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Building Resilient Health Systems: Experimental Evidence from Sierra Leone and the 2014 Ebola Outbreak

Author

Listed:
  • Bilal Siddiqi

    (University of California, Los Angeles)

  • Darin Christensen

    (University of Chicago)

  • Oeindrila Dube

    (Princeton University, NBER, Busara Center for Behavioral Economics, and Max Planck Institute for Collective Goods)

  • Johannes Haushofer

    (University of California, Berkeley)

  • Maarten Voors

    (Wageningen University)

Abstract

Developing countries are characterized by high rates of mortality and morbidity. A potential contributing factor is the low utilization of health systems, stemming from the low perceived quality of care delivered by health personnel. This factor may be especially critical during crises, when individuals choose whether to cooperate with response efforts and frontline health personnel. We experimentally examine efforts aimed at improving health worker performance in the context of the 2014–15 West African Ebola crisis. Roughly two years before the outbreak in Sierra Leone, we randomly assigned two accountability interventions to government-run health clinics — one focused on community monitoring and the other gave status awards to clinic staff. We find that over the medium run, prior to the Ebola crisis, both interventions led to improvements in utilization of clinics and patient satisfaction with the health system. In addition, child health outcomes improved substantially in the catchment areas of community monitoring clinics. During the crisis, the interventions also led to higher reported Ebola cases, as well as lower mortality from Ebola—particularly in areas with community monitoring clinics. We explore three potential mechanisms: the interventions (1) increased the likelihood that patients reported Ebola symptoms and sought care; (2) unintentionally increased Ebola incidence; or (3) improved surveillance efforts. We find evidence consistent with the first: by building trust and confidence in health workers, and improving the perceived quality of care provided by clinics prior to the outbreak, the interventions encouraged patients to report and receive treatment. Our results suggest that accountability interventions not only have the power to improve health systems during normal times, but can additionally make health systems resilient to crises that may emerge over the longer run.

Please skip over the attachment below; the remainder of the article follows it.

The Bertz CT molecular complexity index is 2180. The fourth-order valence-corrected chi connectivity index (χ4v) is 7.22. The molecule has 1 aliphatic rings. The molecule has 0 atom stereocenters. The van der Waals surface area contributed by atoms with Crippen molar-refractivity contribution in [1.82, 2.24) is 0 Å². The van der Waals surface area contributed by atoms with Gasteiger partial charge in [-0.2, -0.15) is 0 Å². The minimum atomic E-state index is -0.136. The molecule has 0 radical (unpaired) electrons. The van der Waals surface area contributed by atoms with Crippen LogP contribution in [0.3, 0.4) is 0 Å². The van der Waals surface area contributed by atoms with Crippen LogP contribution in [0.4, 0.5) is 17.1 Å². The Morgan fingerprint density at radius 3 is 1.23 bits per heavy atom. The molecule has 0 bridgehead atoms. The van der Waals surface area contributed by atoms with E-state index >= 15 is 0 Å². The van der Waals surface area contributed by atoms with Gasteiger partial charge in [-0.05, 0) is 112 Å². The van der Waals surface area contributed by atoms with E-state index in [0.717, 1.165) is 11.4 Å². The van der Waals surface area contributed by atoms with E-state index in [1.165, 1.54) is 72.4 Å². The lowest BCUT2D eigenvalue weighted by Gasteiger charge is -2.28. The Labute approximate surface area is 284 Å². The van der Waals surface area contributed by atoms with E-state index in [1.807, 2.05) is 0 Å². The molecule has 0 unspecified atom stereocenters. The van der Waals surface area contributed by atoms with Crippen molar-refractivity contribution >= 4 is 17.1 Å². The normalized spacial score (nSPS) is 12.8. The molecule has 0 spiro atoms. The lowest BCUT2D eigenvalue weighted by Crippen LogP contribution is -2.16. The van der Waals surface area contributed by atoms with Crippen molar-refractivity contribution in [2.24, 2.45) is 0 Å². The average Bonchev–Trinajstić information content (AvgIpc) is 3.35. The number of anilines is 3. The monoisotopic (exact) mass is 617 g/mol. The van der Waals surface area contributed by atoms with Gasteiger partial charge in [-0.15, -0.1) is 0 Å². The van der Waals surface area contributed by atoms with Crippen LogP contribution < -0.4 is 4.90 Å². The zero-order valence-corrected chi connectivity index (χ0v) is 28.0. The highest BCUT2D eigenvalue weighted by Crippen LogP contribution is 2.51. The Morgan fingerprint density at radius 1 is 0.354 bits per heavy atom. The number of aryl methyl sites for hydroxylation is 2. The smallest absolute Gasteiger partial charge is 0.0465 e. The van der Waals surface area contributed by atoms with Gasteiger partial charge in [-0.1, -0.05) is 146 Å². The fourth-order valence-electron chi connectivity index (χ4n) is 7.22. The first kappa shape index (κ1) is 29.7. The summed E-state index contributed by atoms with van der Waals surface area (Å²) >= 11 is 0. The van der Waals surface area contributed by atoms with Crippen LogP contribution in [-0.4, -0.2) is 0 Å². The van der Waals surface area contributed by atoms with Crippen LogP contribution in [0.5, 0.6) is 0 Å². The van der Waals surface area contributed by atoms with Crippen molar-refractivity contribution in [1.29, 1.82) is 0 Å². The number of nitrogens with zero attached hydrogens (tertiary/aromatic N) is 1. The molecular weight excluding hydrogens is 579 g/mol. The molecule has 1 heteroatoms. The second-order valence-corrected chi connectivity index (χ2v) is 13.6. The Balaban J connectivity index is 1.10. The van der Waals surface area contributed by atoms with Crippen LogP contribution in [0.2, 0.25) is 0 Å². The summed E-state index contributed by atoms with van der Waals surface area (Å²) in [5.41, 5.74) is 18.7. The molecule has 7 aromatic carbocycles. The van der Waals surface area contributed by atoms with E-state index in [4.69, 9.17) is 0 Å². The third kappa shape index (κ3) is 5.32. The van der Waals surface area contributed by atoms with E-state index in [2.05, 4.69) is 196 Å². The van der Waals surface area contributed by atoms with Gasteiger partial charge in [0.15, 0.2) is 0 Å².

Suggested Citation

  • Bilal Siddiqi & Darin Christensen & Oeindrila Dube & Johannes Haushofer & Maarten Voors, 2020. "Building Resilient Health Systems: Experimental Evidence from Sierra Leone and the 2014 Ebola Outbreak," Empirical Studies of Conflict Project (ESOC) Working Papers 17, Empirical Studies of Conflict Project.
  • Handle: RePEc:pri:esocpu:17
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    File URL: https://esoc.princeton.edu/publications/esoc-working-paper-17-building-resilient-health-systems-experimental-evidence-sierra
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    References listed on IDEAS

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    Cited by:

    1. Bruno Carvalho & Susana Peralta & Joao Pereira dos Santos, 2020. "What and how did people buy during the Great Lockdown? Evidence from electronic payments," Working Papers ECARES 2020-20, ULB -- Universite Libre de Bruxelles.
    2. Mehdi Shadmehr & Ethan Bueno de Mesquita, 2020. "Coordination and Social Distancing: Inertia in the Aggregate Response to COVID-19," Working Papers 2020-53, Becker Friedman Institute for Research In Economics.

    More about this item

    Keywords

    Sierra Leone; Disease control & prevention; Ebola epidemic; Government accountability; Health systems; Monitoring; Non-monetary incentives; Public service delivery;

    JEL classification:

    • I11 - Health, Education, and Welfare - - Health - - - Analysis of Health Care Markets
    • I15 - Health, Education, and Welfare - - Health - - - Health and Economic Development

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